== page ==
Bank of Tanzania Admits to Dollar Shortage, Blames Global Factors including U.S Interest Rates

Foreign exchange reserves had decreased to $4.9 billion by May 2023 from $5.5 billion in May 2022.

The Bank of Tanzania (BoT) has acknowledged a decrease in foreign exchange reserves. However, the bank has stated that the situation is not considered critical.

Foreign exchange reserves had decreased to $4.9 billion by May 2023 from $5.5 billion in May 2022.


“I first of all admit that there is a shortage of foreign exchange, but this has been caused by external factors, which are beyond the control of many countries,” BoT Economic research and Policy Director, Suleiman Misango, said.


The official further emphasized that the current foreign exchange reserves are deemed adequate as they can cover approximately 4.4 months’ worth of imports which meets the country’s benchmark requirement of having at least four months of import coverage.


“The central bank is aware of the decrease in the supply of dollars and is taking measures to address and mitigate the situation. There is no need to panic as we have not reached the level of calling it a crisis,” Dr Misango said during a meeting with local journalists at BoT headquarters.


The decline in foreign exchange reserves can be attributed to global factors which include:

  • The effects of the Covid-19 pandemic
  • The ongoing conflict between Russia and Ukraine
  • The decision of the US Federal Reserve to raise interest rates, and
  • The impacts of climate change

Dr. Misango explained that the global challenges mentioned earlier, such as supply chain disruptions, have resulted in increased commodity prices in the international market. As a consequence, a larger amount of dollars is required to import the same quantity of goods compared to previous circumstances.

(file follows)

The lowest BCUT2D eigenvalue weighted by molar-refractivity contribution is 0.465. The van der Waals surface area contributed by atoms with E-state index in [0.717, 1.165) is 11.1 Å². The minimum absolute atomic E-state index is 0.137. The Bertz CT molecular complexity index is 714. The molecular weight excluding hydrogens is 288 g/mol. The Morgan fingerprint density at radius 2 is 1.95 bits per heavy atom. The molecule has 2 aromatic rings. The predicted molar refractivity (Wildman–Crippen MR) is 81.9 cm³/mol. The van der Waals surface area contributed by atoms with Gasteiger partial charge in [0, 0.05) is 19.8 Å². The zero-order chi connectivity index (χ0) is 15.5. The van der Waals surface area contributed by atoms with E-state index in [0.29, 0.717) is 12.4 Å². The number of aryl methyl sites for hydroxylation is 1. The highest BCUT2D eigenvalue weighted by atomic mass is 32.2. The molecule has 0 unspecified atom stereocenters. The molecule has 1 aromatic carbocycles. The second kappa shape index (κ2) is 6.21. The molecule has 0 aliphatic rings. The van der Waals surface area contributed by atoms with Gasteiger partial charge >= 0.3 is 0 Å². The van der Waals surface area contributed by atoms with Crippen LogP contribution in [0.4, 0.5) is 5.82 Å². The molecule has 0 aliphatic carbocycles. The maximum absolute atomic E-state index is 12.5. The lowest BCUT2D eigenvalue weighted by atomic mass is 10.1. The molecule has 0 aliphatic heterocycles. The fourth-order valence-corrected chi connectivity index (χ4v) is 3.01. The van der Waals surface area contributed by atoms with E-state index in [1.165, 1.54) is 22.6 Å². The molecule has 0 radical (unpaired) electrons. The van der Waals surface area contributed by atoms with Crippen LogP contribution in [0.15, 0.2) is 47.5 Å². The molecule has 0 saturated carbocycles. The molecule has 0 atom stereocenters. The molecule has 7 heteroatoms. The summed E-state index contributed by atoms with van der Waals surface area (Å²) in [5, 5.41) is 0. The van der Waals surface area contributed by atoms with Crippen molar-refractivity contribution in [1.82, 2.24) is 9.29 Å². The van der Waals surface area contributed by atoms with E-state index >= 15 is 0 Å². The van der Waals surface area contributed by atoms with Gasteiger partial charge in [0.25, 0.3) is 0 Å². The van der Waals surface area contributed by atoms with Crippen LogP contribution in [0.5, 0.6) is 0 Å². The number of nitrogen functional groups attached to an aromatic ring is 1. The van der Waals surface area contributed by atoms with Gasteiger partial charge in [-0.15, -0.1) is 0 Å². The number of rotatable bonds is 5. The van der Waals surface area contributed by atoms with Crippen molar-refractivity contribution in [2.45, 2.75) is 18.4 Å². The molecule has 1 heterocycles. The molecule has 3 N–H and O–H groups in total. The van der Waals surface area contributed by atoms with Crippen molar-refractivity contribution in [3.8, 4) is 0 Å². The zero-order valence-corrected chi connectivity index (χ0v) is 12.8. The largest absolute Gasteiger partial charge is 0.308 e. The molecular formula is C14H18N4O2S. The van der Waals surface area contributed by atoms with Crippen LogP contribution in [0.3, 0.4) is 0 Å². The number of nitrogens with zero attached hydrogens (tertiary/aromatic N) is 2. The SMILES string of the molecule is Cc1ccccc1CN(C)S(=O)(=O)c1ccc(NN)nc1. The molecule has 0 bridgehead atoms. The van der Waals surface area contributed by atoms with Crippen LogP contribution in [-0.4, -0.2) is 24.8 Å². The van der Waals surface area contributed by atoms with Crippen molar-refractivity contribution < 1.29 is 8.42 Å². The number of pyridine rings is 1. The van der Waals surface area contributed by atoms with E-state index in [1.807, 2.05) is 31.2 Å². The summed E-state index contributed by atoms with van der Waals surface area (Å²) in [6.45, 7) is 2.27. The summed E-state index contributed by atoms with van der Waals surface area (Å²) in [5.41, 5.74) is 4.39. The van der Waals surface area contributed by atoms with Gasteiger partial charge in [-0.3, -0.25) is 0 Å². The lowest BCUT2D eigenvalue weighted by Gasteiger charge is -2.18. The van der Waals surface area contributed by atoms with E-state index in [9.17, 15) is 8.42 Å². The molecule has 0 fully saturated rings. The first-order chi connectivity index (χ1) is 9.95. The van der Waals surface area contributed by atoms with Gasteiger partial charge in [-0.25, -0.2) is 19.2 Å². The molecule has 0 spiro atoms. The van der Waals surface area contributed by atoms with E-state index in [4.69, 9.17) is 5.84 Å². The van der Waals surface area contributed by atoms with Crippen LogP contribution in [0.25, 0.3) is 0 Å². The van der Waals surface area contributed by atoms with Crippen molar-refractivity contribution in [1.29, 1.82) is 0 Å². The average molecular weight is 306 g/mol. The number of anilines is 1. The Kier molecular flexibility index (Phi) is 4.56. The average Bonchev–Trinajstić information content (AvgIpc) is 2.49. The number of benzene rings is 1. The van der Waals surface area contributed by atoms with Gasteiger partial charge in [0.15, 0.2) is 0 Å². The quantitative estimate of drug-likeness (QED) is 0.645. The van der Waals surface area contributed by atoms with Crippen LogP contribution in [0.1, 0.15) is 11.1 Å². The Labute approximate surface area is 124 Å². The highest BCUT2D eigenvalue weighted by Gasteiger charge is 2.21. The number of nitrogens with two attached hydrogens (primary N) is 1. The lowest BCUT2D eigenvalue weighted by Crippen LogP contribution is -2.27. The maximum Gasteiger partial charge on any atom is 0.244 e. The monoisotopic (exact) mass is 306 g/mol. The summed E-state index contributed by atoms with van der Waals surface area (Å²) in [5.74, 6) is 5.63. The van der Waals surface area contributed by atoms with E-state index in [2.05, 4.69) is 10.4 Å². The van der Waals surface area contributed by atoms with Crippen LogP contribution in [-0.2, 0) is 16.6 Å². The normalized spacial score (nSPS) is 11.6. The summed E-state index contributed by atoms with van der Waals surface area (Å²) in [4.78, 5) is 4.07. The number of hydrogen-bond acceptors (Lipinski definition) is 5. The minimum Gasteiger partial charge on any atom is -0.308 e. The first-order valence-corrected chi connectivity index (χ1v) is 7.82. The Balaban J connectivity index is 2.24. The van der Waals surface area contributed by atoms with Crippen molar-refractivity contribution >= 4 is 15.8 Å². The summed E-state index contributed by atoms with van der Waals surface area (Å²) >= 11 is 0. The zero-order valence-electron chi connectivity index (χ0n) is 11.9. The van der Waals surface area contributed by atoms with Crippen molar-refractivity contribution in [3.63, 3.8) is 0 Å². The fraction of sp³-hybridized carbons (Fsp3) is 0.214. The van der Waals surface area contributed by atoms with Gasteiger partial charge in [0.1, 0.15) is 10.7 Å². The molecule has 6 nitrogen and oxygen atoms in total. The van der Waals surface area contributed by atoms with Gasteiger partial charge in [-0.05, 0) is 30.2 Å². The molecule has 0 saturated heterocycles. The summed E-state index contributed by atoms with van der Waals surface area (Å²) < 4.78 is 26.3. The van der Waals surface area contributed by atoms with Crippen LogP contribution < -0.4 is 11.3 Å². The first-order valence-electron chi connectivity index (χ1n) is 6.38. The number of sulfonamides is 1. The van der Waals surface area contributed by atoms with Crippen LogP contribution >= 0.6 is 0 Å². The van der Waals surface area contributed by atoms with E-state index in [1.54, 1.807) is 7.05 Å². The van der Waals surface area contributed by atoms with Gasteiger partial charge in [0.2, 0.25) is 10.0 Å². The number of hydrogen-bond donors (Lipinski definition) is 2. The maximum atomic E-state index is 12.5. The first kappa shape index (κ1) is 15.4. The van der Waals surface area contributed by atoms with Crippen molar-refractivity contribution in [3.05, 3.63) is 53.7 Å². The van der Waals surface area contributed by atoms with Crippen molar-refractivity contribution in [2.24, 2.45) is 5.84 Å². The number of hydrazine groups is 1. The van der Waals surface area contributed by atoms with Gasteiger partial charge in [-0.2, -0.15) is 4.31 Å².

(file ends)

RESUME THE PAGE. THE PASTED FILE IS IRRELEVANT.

The value of imports increased from $10 billion in 2021 to $14.2 billion in 2022, while that of exports increased from $6.7 billion to $7.2 billion during the same period.


“Available foreign exchange reserves are being utilised carefully to stabilise liquidity,” Dr Misango said, adding that the central bank is selling at least $2 million to commercial banks daily as part of measures to regulate the supply of the greenback.


Dr. Misango stated that typically, the central bank engages in the purchase of dollars. However, in recent months, the central bank has resorted to selling dollars in order to enhance liquidity in the market. From January 2022 to May 2023, the central bank has sold a total of $376 million through the Inter-Bank Foreign Exchange Market (IFEM).

According to the official, the decrease in dollar supply in Tanzania is relatively smaller compared to what other countries are currently facing. Despite the challenges, he expressed optimism that the situation will normalize in the near future. The hope is that the dollar supply will improve, alleviating the current constraints being experienced.

Dollar availability is expected to increase from July to September 2023 which is the peak tourist season and the time when cash crops are harvested with the availability of foreign exchange expected to improve in the next few months.


“Prices of some imports, especially oil, are now going down and therefore easing the pressure on foreign exchange reserves. We expect foreign exchange reserves to start rising soon.”


The central bank has recently issued new directives aimed at increasing the availability of the dollar. One of the directives stipulates that all foreign exchange transactions in the retail market exceeding $1 million should be traded at the prevailing quoted prices in the inter-bank foreign exchange market. Previously, this limit was set at $250,000.




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